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Founded in 1979, Solar Oregon is a 501 (c) (3) non-profit membership organization providing public education and community outreach to encourage Oregonians to choose solar energy.
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News updates from Solar Oregon

Commercial Basics of Going Solar - Portland

This workshop covers the basics of why solar is a smart choice for Oregon businesses. Current financial incentives may cover up to 90% (or more) of the cost. We will show how well solar works in Oregon's climate, identify available solar technologies and financial incentives, and discuss how to go about choosing a contractor. Participants will come away with basic knowledge about solar energy systems and will be prepared to do more focused research on their own, or start working with a contractor right away.

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"Salem Conference center to get solar panels"

"Salem Conference center to get solar panels"

City OKs system, which will provide some of site's power. The 1,280 solar panels scheduled to be mounted on the roof of the center will aid in the center's marketability in addition to increasing efficiency and reducing energy costs, said Rick Scott, the director of Salem's Urban Development Department.

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Passive Solar Design Ideas

You gain an understanding about the natural processes that underlie passive solar design and how building orientation, architecture and construction materials take advantage of these natural processes to provide a significant portion of a home's space heating, cooling and daylighting.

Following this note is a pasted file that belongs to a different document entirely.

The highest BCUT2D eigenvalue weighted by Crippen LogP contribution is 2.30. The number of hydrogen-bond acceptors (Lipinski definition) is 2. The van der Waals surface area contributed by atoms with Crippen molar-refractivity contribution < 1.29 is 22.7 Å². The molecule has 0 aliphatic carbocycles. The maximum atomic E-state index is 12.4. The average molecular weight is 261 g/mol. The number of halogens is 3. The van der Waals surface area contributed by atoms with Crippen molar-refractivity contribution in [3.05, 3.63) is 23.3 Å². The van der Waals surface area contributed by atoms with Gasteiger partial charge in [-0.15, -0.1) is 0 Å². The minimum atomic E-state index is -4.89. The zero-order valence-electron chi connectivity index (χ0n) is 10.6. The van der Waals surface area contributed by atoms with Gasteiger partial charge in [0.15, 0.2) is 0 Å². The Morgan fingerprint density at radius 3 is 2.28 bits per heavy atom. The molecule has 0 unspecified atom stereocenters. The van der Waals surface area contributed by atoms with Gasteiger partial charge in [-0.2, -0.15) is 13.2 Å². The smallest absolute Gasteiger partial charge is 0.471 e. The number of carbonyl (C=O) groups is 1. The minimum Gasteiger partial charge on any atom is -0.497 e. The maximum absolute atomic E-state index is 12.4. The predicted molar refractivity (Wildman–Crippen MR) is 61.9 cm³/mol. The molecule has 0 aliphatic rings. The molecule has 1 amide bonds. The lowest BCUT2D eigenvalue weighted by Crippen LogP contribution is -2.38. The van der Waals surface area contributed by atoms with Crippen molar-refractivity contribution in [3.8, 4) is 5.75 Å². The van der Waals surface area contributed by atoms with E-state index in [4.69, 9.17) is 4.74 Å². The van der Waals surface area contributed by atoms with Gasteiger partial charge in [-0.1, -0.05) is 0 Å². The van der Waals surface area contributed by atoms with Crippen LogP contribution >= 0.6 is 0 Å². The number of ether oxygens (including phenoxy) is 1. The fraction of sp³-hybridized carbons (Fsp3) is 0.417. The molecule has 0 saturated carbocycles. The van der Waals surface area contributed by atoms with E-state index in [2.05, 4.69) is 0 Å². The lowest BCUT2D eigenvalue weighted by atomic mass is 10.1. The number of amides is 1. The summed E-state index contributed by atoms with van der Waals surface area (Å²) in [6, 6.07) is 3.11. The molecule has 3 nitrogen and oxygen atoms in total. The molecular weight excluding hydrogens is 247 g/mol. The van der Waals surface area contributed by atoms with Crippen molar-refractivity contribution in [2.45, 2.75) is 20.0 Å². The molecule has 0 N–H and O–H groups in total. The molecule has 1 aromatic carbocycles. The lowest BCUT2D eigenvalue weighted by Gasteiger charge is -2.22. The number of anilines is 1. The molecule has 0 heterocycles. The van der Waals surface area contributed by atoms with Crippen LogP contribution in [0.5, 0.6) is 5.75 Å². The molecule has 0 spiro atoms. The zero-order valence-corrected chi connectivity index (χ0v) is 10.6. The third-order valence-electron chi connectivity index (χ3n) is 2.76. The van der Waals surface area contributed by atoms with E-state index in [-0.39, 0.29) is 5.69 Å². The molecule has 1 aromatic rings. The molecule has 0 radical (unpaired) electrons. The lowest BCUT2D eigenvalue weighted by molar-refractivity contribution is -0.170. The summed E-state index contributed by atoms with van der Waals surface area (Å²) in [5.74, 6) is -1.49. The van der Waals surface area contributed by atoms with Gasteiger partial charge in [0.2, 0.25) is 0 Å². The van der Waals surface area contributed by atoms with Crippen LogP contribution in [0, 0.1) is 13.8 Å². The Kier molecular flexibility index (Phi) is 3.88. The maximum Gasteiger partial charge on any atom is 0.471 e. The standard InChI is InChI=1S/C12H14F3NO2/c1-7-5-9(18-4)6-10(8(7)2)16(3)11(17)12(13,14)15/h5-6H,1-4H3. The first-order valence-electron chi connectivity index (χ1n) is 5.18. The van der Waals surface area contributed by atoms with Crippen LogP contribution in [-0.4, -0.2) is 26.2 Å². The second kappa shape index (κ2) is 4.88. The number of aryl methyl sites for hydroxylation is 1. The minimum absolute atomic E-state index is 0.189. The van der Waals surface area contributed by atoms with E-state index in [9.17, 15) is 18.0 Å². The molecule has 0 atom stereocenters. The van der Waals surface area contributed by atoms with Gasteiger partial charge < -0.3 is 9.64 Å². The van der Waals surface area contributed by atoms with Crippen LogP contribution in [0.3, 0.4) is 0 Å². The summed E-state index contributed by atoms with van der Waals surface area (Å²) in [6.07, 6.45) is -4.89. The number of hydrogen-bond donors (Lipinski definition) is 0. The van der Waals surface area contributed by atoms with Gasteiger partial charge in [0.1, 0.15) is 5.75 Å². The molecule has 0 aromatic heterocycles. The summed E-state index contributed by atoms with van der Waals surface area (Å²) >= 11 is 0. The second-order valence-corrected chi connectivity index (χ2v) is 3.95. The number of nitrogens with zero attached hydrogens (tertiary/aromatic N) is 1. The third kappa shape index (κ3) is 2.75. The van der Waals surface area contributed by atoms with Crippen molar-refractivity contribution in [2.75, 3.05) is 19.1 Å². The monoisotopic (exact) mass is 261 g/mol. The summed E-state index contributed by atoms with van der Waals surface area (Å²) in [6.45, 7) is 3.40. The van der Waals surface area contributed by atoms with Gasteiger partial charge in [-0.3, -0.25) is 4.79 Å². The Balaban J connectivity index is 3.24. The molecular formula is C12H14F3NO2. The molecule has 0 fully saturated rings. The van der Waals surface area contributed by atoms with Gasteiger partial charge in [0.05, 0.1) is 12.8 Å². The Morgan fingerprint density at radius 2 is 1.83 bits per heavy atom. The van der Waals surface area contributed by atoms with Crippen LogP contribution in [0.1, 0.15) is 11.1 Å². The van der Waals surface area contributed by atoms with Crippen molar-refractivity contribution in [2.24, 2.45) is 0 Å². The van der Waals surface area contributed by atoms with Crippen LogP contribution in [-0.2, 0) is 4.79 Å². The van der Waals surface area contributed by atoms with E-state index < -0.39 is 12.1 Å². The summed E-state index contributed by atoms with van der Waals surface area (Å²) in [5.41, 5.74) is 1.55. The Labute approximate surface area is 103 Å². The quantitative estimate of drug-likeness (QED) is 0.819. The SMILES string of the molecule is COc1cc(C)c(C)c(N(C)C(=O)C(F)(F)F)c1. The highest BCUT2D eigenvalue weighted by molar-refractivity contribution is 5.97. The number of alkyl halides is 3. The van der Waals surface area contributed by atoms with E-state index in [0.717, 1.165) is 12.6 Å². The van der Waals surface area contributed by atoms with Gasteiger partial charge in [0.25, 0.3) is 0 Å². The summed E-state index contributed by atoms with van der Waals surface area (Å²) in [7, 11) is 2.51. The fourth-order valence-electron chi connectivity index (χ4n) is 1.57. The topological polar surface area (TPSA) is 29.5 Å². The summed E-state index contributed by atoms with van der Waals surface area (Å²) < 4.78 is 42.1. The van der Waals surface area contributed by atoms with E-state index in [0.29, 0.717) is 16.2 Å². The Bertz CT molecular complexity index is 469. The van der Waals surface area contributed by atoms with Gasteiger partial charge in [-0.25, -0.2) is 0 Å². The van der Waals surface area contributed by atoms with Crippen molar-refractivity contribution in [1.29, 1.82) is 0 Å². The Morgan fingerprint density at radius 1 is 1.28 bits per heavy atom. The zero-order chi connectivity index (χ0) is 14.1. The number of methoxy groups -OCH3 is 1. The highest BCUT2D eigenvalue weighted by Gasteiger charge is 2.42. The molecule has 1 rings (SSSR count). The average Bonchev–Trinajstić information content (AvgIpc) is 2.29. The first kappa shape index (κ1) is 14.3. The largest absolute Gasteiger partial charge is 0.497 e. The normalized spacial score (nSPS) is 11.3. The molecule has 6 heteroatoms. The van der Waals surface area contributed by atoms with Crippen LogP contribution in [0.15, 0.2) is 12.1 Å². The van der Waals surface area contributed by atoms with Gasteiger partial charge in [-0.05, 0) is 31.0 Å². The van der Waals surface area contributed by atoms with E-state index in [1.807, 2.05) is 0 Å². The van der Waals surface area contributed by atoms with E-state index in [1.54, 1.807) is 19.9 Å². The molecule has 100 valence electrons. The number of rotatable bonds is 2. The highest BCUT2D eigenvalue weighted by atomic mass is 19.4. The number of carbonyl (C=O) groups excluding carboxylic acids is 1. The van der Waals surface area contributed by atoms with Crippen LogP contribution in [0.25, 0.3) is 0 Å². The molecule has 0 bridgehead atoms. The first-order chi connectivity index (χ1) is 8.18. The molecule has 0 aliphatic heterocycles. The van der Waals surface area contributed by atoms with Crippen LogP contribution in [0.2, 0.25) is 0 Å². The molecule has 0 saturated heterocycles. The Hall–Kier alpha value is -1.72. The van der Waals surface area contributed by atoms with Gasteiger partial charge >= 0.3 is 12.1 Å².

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Passive Solar Design Ideas

You gain an understanding about the natural processes that underlie passive solar design and how building orientation, architecture and construction materials take advantage of these natural processes to provide a significant portion of a home's space heating, cooling and daylighting.

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"Neighborhoods often slow to accept solar panels on homes"

"Neighborhoods often slow to accept solar panels on homes"

Larry Lohrman didn't imagine his quest for some energy from the sun would launch a green movement within his homeowners' association. But nine months later, he not only has gotten the association to write architectural guidelines for solar panel installation, he's also formed a community group called Sustainable Creekside. CC&Rs cover everything from what the roof can be made of to how high a resident's grass can grow. Turns out that a 1979 state law prohibits property owners from banning use of solar panels on property.

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